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October 1, 2010

View Archives Issues

  • TJC: New patient-centered communication standards good for education

    The new patient-centered communication standards issued by The Joint Commission support the work patient education managers already have been doing, according to Amy Wilson-Stronks, MPP, the project director on health disparities in the Division of Quality Measurement and Research.
  • Try adult literacy groups to learn skills

    Partnerships between health care systems and literacy groups would be a good way to improve communication between patients with low-health literacy and health care providers, says Jeff Burkhart, MS, executive director of the Literacy Network of Dane County, a nonprofit organization in Madison, WI.
  • Ways to effectively educate all patients

    In the treatment chapter of "Advancing Effective Communication, Cultural Competence, and Patient-and Family-Centered Care: A Roadmap for Hospitals," issued by The Joint Commission, hospitals are told that patient education materials should be written at a 5th grade or lower reading level.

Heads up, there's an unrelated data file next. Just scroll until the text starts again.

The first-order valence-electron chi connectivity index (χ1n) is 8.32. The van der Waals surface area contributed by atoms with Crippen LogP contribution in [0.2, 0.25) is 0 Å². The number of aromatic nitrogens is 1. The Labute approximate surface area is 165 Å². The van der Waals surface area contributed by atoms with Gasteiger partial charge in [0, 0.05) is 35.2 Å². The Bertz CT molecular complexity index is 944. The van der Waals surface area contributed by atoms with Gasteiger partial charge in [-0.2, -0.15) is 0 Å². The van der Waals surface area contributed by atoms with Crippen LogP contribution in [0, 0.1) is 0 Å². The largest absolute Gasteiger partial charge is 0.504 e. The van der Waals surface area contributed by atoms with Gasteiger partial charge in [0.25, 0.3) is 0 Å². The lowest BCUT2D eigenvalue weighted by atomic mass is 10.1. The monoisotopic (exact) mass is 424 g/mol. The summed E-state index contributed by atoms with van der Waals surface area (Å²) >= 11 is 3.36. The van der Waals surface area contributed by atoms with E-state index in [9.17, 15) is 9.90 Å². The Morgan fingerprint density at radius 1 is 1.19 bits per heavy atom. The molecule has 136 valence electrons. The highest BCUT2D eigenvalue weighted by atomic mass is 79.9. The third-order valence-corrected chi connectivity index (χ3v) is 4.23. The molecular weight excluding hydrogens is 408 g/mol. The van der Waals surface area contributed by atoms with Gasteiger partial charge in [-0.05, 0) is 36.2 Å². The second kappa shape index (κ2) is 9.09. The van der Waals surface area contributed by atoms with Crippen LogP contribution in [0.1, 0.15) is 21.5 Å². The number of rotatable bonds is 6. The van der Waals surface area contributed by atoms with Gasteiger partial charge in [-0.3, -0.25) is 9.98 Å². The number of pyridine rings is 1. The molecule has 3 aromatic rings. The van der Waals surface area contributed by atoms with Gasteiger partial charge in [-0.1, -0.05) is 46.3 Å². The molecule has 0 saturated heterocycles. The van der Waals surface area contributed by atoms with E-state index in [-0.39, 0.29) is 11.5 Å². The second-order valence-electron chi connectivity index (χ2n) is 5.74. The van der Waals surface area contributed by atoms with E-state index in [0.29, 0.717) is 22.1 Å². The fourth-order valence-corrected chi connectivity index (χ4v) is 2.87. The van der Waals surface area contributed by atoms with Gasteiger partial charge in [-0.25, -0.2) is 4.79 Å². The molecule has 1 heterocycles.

• Partnership targets high-risk mothers

    Prenatal and infancy home visitations to high-risk mothers do produce positive results that decrease government spending, improve the lives of the mothers, and improve academic achievement of children according to studies published in the Archives of Pediatrics and Adolescent Medicine.
  • Nursing visits enhance outcomes

    Research conducted by Nurse-Family Partnership shows positive results for the evidence-based community health program focused on high-risk mothers in the first two trimesters of pregnancy.
  • Patients use Internet to find health info

    Use of the Internet has exploded in the past 10 years in all areas: retail, communications, research, socialization, and even health information. In a study conducted by the Pew Research Center, data show that 51% of American adults living with chronic disease have looked online for information about a specific disease, a certain medical procedure, prescription or over-the-counter drugs, or health insurance.
  • Depression increases risk of dementia

    People who experience depression have more than a 50% increased risk of developing dementia or Alzheimer's disease later in life, according to a study published in Neurology, the medical Journal of the American Academy of Neurology.